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Measurement System Analysis for Process Improvement

Robert F. Hart, Ph.D.
Marilyn K. Hart, Ph.D.

Introduction

In a manufacturing process, the perceived variation includes both the true but unknown product variation and the variation (lack of repeatability) within the measurement system. When the perceived variation of a manufacturing process is too large, a measurement system study is needed to determine whether the improvement efforts should be made on the manufacturing process or on the measurement process.2

Preliminaries

An essential part of the evaluation of a measurement system is the verification that the measurement system is in a state of statistical control. Only then is the measurement system stable and predictable, and only then do the bias and the precision of the system have meaning. The "precision" of the measurement system refers to the spread of a set of replicate independent measurements made on the characteristic. Precision is often referred to as the "repeatability" of the measurement process.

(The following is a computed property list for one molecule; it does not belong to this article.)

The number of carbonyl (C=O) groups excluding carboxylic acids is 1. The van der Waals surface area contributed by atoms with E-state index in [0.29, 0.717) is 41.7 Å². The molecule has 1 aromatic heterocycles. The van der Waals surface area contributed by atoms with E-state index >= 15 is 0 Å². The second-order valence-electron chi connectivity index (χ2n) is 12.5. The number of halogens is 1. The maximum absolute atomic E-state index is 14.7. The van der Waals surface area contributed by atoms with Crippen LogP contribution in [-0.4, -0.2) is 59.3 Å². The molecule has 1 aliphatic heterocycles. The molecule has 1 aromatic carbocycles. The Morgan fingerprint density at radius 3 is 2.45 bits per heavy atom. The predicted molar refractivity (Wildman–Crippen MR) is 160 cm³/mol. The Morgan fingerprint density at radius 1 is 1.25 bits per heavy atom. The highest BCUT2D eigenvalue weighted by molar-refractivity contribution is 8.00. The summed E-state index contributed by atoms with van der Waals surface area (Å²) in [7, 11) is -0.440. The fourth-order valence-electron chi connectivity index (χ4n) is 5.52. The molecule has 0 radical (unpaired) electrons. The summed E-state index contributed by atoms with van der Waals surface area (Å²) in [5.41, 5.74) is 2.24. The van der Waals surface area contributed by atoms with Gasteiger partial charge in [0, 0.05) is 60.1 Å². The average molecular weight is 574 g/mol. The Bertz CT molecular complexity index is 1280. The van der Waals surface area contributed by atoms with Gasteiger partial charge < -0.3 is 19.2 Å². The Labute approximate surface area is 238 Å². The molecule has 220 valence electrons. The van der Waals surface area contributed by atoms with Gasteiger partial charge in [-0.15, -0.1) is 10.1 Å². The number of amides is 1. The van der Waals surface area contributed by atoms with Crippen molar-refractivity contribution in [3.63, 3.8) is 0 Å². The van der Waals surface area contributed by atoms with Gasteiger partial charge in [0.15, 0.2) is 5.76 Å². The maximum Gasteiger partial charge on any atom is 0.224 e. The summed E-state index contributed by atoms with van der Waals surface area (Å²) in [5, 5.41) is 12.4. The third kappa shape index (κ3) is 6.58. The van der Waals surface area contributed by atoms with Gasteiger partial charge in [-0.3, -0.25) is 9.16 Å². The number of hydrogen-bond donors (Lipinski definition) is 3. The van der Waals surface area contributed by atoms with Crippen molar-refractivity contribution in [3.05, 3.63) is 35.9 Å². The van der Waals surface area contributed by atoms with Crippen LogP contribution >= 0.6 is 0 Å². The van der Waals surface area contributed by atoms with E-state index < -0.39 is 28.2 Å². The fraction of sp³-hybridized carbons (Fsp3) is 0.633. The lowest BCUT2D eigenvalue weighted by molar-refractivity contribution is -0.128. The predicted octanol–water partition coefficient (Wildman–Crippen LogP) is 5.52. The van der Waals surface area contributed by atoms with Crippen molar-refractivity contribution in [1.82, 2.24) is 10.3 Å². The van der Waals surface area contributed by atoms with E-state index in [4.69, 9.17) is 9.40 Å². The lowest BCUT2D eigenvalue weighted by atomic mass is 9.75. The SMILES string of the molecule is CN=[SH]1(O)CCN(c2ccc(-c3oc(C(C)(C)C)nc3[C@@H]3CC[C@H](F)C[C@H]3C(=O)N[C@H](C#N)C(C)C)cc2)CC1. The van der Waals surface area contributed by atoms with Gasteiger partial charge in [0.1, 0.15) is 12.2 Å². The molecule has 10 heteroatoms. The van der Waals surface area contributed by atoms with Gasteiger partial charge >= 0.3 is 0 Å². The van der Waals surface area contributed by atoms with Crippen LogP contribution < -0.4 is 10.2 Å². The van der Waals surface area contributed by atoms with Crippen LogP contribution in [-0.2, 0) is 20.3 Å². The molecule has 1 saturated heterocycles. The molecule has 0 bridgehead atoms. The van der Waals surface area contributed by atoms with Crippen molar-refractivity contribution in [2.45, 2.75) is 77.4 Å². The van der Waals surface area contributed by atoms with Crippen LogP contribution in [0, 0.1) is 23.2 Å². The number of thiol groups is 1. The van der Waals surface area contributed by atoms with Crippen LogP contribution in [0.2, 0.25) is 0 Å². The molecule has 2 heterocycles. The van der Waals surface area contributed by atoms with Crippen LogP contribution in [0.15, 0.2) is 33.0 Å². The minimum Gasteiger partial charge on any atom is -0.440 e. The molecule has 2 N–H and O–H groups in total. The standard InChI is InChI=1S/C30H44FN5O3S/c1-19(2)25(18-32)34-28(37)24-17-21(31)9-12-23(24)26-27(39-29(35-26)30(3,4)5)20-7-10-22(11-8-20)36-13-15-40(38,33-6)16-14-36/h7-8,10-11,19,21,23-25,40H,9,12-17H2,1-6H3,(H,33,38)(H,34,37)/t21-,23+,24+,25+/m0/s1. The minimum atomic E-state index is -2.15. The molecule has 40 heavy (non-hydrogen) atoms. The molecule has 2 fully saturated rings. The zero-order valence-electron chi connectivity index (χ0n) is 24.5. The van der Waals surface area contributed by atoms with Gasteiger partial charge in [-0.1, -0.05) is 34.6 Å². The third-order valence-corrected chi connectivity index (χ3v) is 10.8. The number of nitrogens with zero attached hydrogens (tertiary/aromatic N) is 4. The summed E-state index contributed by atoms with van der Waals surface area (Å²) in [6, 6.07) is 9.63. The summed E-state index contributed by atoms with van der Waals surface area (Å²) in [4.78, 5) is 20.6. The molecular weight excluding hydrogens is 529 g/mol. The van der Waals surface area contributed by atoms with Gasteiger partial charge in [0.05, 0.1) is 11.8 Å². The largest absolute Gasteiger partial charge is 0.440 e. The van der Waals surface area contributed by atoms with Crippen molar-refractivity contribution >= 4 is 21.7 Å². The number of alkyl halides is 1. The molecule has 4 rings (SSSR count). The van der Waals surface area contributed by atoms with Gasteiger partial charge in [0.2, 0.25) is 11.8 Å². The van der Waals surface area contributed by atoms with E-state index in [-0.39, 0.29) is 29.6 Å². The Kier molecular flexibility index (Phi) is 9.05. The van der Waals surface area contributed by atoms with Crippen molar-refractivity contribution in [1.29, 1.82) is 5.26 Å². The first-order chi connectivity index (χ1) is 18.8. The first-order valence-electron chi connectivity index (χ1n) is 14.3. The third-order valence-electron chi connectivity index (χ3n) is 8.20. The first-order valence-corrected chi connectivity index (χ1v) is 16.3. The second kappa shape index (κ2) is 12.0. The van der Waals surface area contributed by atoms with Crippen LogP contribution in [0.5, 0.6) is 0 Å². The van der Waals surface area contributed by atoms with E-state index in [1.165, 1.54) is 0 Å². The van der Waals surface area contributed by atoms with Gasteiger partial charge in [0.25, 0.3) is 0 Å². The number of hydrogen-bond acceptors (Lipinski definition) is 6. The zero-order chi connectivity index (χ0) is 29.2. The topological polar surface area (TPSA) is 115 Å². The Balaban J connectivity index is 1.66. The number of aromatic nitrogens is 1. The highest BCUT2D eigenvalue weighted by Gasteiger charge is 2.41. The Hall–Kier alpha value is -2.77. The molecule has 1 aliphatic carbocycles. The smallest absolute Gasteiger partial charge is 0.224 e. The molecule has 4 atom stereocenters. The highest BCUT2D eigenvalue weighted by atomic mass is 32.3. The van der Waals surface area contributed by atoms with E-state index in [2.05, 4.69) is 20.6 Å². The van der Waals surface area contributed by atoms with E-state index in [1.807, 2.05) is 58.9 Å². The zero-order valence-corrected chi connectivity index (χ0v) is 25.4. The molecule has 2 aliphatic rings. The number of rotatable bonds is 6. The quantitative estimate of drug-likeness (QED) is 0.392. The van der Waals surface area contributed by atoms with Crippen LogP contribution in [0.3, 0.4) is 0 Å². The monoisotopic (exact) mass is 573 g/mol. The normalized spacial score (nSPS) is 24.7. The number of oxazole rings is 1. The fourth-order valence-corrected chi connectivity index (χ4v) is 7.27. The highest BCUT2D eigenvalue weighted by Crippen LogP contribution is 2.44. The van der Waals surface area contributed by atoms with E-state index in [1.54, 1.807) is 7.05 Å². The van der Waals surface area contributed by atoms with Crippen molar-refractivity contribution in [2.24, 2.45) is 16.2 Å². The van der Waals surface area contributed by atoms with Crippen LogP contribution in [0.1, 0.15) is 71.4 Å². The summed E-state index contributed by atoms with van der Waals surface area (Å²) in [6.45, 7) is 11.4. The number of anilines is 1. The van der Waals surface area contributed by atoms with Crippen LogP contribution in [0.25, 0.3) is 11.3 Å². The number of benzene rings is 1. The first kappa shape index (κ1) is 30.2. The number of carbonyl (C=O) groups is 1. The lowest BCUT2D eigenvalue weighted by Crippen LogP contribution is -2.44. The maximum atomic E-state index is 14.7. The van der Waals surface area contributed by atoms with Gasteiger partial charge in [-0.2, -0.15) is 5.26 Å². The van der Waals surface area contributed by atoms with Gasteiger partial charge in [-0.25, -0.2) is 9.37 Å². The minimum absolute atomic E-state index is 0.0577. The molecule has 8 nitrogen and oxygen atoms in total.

The "bias" of a system is the average of independent repeated measurements minus the "true" value for that measurement. It may be difficult to establish the "true" value (called an "Accepted Reference Value" or ARV). The ARVs should come from a "higher authority," by using a better gage under more controlled conditions. Details of establishing an ARV and calculating bias are beyond the scope of this paper. If the average of the measurements equals the ARV, the measurement system is said to be "unbiased." Following the American Society for Testing Materials (ASTM)1, the word "accurate" should be avoided. It has multiple definitions which can lead to confusion.

Criteria for a Satisfactory Measurement System

To evaluate the precision of a measurement system, three characteristics must be evaluated: statistical control of the measurement system, the increment of measurement, and the standard deviation of the measurement system (M).

Statistical Control of the Measurement System